Beer in Cans
Cans had already kicked off in Sydney this time last year but there’s no denying there’s been huge growth over the past twelve months. The following list of examples is far from comprehensive but still shows a compelling story of the explosion of canned beer in Sydney and across Australia.
- Established canned beers from the likes of Mountain Goat, Pirate Life, Young Henrys and Mornington Peninsula are still going strong.
- Modus Operandi put their core range into cans. The two launch beers, Former Tenant and Modus Pale were quickly added to as the packaged range was extended to include seasonal releases.
- Yulli’s Brews canned some of their beers showing it’s possible for gypsy and contract beer brands. In similar fashion, we’ve recently seen Sauce Brewing launch their brand with two beers in cans.
- Outside of Sydney, Colonial have been wowing people with their 360 degree rip lids. Canberra’s BentSpoke have just launched with the same cans, while Feral have finally started canning some of their beers.
- Nomad Brewing launched some limited releases in cans, including two goses.
- Medhurst & Sons opened as a specialist cider shop with a big focus on craft beer tinnies. The process is still an educative one for punters but early signs are positive.
- Right at the end of the year Lord Nelson released two beers in cans, proving you can teach an old dog new tricks, while Batch released their American Pale Ale and Grifter released their Bright Eye pilsner in cans. Doc also turned to cans for his summer seasonal.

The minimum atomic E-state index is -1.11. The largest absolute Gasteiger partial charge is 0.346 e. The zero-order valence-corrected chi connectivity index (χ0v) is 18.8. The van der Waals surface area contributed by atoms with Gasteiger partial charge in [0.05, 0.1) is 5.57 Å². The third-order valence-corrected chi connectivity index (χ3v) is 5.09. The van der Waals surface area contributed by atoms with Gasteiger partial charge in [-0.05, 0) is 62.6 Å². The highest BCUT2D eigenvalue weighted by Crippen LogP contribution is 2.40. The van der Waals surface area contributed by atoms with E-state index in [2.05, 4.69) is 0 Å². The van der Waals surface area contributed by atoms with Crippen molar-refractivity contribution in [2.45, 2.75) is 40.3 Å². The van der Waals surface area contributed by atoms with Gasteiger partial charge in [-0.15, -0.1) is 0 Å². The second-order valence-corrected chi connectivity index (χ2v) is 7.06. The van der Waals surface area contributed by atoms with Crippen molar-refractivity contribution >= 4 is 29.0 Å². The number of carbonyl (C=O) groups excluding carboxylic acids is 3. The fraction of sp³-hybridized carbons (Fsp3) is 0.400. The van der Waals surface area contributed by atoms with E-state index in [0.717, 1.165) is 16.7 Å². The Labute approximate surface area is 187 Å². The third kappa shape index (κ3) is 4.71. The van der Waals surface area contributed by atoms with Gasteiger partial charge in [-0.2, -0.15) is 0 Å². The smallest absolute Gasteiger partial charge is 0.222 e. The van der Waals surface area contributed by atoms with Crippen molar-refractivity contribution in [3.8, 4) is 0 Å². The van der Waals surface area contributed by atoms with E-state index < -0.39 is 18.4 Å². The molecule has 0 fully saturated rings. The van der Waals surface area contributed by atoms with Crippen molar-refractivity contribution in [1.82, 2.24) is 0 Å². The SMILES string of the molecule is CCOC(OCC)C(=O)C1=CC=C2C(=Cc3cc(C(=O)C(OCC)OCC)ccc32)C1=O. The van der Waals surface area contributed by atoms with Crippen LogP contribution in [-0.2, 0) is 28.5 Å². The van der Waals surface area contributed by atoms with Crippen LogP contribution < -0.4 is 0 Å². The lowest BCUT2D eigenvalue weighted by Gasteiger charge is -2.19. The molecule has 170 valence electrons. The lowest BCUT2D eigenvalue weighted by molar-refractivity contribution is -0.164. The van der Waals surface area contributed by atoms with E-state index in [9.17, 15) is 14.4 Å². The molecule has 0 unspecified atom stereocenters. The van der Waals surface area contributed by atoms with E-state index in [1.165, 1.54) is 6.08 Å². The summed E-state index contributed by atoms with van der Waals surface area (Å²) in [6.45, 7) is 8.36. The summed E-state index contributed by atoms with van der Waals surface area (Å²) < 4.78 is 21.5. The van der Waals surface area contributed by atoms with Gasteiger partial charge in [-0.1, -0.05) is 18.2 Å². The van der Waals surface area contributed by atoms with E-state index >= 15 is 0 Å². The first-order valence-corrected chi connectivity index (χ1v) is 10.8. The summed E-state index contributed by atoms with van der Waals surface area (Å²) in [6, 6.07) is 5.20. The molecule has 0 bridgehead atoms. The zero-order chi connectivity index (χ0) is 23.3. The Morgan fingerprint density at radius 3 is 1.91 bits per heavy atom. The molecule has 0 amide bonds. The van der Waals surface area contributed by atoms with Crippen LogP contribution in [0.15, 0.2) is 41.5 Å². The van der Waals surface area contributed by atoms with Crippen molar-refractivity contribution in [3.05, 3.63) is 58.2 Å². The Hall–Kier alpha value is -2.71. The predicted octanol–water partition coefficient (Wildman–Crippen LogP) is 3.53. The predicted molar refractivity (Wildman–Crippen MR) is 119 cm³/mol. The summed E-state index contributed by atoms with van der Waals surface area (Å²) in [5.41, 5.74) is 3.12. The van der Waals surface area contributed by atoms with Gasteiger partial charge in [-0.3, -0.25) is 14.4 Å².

If there’s anything that surprises me it’s that we haven’t seen another core range beer from 4 Pines go into cans. It can’t be far off but perhaps, like Stone & Wood this time last year, their focus is on meeting demand for their bottled beers.
Other 2016 Predictions
Another prediction from earlier in the year was that takeovers and buyouts would continue to rumble on. We haven’t seen a big independent Aussie brewery get taken over this year. Although, rumours still abound within the Aussie and Sydney craft beer scenes and many breweries have come out to rubbish these whispers.
Somewhat nearby, New Zealand’s Panhead was bought by Lion. It’s clear the Kirin-owned company are doing better work in the craft space than certain other corporations but it’s still going to be interesting to see how their strategy unfolds, particular in relation to acquisitions.